Personal finance resolutions for 2013 that will help you save money and get out of debt. Get your finances in order to buy a house.

We’re not even half way through the first month of 2013, but already everyone seems tired of talking about their personal finances.

The last seven years of financial chaos has been nothing but exhausting and if you’ve lost your job, or taken a new job with a pay cut, or perhaps just been through a forced furlough, you probably don’t want to spend one more moment thinking about your money.

We’re hoping you’ve still got the energy or a few small tweaks to your personal finances, but one thing we’ve learned is that the small tweaks can add up to big changes over time.

A year ago, the unemployment rate was at 8.6 percent. It’s now at 7.9 percent, so we’re moving in the right direction. The real estate markets seem to be firming (finally!) and we’re through the presidential election and the first fiscal cliff hurdle.

In other words, it’s time to focus on you. Mortgage interest rates are at or near a historic low, and housing affordability is near a record high. With our annual New Year’s Resolutions in this week’s column, let’s start a conversation about how to make your finances real estate-ready and get your credit in home buying shape.

This year, I resolve to:

Put myself and my family on a budget we can afford. We hate the word budget, and from the studies we’ve seen, so do most of you. But even if the word “budget” turns your stomach, we’d like you to think about being a smart spender.

Here’s how it works (and there’s no real magic here): Spend less than you earn. Buy in bulk (if it’s cheaper), at sales, and in advance of when you’ll actually need something. (If you wait until the last minute, it’ll generally cost you more to get the same item.) Cook at home more often, and use coupons if you can. Avoid take out foods and save restaurants for special events.

Ilyce’s favorite money-saving game is called “trading down.” Here’s how to play: Each week, try to find a simpler and less expensive way to do the same thing. If you drink a bottle of $25 wine each week, try to find one you like at around $8 to $10 per bottle. If you’re eating out twice a week in restaurants, cut back to once a week or once every other week. If you’re spending $200 per night out (babysitter, dinner, theatre, movie, transportation, etc.), cut that to $100 per night.

The savings are enormous. Ilyce had a caller to her radio show who said they liked to eat out but just gave up ordering beverages, alcoholic or other. They saved $10,000 in a single year.

Just cutting back a little in a bunch of areas will give you plenty of ways to set real cash aside for your down payment.

Pay off my charge card debts. The average American has around $8,000 in credit card debt. And, most of those have a mortgage, car loan and some sort of student loans to pay off as well. College graduates leave school with nearly $20,000 in credit card debt on top of federal and private student loans. No wonder the rate of student loan defaults has gone through the roof.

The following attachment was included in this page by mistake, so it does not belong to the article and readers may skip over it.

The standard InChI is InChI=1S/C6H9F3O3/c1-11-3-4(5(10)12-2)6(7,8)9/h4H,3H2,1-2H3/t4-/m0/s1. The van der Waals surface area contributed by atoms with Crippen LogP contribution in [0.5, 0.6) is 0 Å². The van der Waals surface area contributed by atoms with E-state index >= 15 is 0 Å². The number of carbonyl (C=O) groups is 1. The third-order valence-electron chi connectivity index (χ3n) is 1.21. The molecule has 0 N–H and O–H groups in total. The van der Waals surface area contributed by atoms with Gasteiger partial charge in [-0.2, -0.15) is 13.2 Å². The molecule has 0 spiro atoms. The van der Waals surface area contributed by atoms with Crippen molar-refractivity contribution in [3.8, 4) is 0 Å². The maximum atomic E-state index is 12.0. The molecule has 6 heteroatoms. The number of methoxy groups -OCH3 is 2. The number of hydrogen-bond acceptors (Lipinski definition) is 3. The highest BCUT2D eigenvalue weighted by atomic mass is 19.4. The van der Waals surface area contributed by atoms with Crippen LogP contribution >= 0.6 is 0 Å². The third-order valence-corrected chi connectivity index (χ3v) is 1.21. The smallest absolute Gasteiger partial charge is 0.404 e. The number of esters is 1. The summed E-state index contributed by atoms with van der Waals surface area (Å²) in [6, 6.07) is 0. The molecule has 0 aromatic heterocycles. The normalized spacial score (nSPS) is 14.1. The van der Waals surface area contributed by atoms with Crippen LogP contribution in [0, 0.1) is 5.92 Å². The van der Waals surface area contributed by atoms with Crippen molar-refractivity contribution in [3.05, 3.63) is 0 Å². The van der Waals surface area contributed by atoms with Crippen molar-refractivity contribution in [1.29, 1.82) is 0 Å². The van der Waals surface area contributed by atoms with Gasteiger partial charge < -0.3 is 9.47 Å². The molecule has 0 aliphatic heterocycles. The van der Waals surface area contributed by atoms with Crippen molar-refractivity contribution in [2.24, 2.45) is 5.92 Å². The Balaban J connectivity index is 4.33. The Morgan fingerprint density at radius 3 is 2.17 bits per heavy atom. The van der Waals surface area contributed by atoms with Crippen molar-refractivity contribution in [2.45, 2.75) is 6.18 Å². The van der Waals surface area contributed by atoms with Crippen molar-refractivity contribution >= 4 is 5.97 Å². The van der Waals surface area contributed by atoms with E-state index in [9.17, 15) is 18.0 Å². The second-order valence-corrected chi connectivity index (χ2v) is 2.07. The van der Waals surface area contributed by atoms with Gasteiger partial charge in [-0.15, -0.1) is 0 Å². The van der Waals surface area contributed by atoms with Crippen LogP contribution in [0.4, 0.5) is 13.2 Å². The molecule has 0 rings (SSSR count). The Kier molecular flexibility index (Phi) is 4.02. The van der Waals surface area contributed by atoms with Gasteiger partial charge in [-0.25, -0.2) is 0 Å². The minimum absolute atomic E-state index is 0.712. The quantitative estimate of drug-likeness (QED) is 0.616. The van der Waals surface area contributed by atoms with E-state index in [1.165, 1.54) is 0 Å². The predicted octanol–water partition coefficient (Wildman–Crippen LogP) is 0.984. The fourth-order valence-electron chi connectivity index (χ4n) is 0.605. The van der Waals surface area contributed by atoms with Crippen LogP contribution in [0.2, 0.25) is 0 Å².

While Americans are paying down more credit card debts, the savings rate has been falling as well. Last year, Americans were saving roughly 4 percent of their income. Now they’re saving 3 percent. That number should be higher.

By paying off your debts, you’ll have more free cash each month to sock away for something more important – like a down payment. It’ll also help you sleep better at night knowing that you don’t have to worry about whether there’s enough cash in your checking account to make good on all your bills.

Finally, while you’re paying off your charge cards, remember to pay them on time. Paying on time, over time, is the sure fire way to improve your credit history and your credit score.

Pay myself first and last. This kind of common-sense advice seems overplayed – everyone hears it but in our experience, most don’t follow through.

Again, it’s not hard to do, but take $50 or $100 bucks out of your checking account at the beginning and end of the month and sock it away in a savings account. If the cash isn’t in your account, you won’t spend it. (And if you have trouble keeping cash in your wallet without succumbing to temptation, don’t take cash out of the ATM.)

The higher-tech way to do this, of course, is to have your bank or financial investment company electronically pull the money out of your checking account each month and send it to a different account. And we’re all about using technology to make you a savvier spender and saver.

Open another savings account at your bank and set up a regular automatic transfer of the cash into that account. Then, watch it grow and grow until you’re ready with the 20 percent you’ll need for a cash down payment. Now, that’s a game worth playing.

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